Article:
I wish all of these phones were going to be coming out at the same time in order to compare the features. I don't want to rush off to the Apple Store to get an 8 or 8 plus, only to realize two months later that yeah, this iPhone X was the way to go. Oh well.

Submitted by Serina Gilbert on Thursday, September 14, 2017

Member of the AppleVis Blog Team

In reply to by sockhopsinger

I wish they were all releasing at the same time too. I'd imagine that Apple has some serious supply issues or they would have released them all together....on the bright side however you can save $300 and get the phone with all of the cool technology the next go time you want to upgrade with the bugs worked out.

Submitted by bob jutzi on Friday, September 15, 2017

Not sure why some are insisting the Home Button is completely getting the ax. It will still be present in the iPhone 8 and SE isn't going away for the present; in fact, I read Apple is releasing a new SE early next year. Just saying for now, there are options.

Submitted by Larry on Friday, September 15, 2017

Hello everyone, I just wanted to put some perspective on a few things...

I am happy that Apple have included the option to disable "Attention Mode". I hear many people talk about the risk of someone pointing the camera to their face while they are sleeping... Firstly, if that is a serious security concern for you, there is always the option to make sure that you require a passcode the first time you unlock after you have gone to bed (I think Apple have included this in a shortcut in iOs 11). Secondly, if you are worried that a friend, family member, or partner will pick up your phone and unlock it while you sleep, then perhaps investing in trust-building activities is a better investment than an iPhone 10?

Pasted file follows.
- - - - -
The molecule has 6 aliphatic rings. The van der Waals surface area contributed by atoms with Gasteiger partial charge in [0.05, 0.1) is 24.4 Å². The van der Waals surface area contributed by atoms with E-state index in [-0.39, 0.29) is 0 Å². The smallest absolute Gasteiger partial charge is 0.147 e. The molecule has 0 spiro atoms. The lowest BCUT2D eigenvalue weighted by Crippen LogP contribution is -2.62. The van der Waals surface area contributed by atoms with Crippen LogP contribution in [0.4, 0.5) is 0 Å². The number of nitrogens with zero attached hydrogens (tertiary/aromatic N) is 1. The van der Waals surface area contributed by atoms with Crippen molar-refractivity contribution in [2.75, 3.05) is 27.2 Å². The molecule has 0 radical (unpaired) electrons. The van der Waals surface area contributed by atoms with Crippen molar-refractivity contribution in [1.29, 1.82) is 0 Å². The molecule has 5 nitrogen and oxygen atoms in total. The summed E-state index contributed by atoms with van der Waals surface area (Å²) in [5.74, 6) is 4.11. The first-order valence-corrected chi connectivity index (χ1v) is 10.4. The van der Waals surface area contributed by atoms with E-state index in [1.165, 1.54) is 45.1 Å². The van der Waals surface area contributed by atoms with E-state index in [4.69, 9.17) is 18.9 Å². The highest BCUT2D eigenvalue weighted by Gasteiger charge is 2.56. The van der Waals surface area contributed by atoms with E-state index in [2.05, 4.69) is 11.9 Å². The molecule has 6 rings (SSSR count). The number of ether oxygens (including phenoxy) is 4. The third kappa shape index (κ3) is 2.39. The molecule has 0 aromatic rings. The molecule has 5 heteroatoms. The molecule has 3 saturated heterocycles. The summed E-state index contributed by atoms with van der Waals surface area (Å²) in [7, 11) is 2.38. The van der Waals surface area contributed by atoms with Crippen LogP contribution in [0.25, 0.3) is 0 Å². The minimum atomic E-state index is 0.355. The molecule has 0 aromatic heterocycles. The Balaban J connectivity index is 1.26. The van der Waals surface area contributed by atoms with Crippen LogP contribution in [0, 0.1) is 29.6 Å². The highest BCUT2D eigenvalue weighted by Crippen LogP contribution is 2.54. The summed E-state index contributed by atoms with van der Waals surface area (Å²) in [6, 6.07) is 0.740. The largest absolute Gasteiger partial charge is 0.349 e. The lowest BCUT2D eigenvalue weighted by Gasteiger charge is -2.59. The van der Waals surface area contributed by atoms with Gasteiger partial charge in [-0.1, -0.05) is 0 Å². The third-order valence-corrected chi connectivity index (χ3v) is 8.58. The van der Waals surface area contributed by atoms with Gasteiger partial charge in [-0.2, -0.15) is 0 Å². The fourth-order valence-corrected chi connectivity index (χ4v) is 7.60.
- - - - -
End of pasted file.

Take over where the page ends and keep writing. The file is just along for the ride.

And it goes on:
For those who are worried about that the phone wont be able to be unlocked since the phone is to close to the face, most likely the phone will already been unlocked before you can get the phone close enough for it to be a problem (my guess at least). Otherwise an easy solution is just to move the phone in a wider arc :)

There might be difficulties unlocking the phone if you are running around in an Halloween mask, but come on people! If you are at a party in the real world, hang out and talk with real people (at least that is what I do).

I am not a Face-ID fan myself, I have my reservations, but I also trust Apple to make sure that the Really Important features of a product is accessible. I am looking forward to November when we can play with the iPhone 10 in store, until then, take a breath and enjoy life :)

Not very concerned about Face ID they will work it out. Also here’s an article by MacRumors that might clear some confusion.

How Face ID Scans Your Face

Face ID is enabled through a TrueDepth front-facing camera on the iPhone X, which has multiple components. A Dot Projector projects more than 30,000 invisible dots onto your face to map its structure.

The dot map is then read by an infrared camera and the structure of your face is relayed to the A11 Bionic chip in the iPhone X and transformed into a mathematical model. The A11 chip then compares your facial structure to the facial scan stored in the iPhone X during the setup process.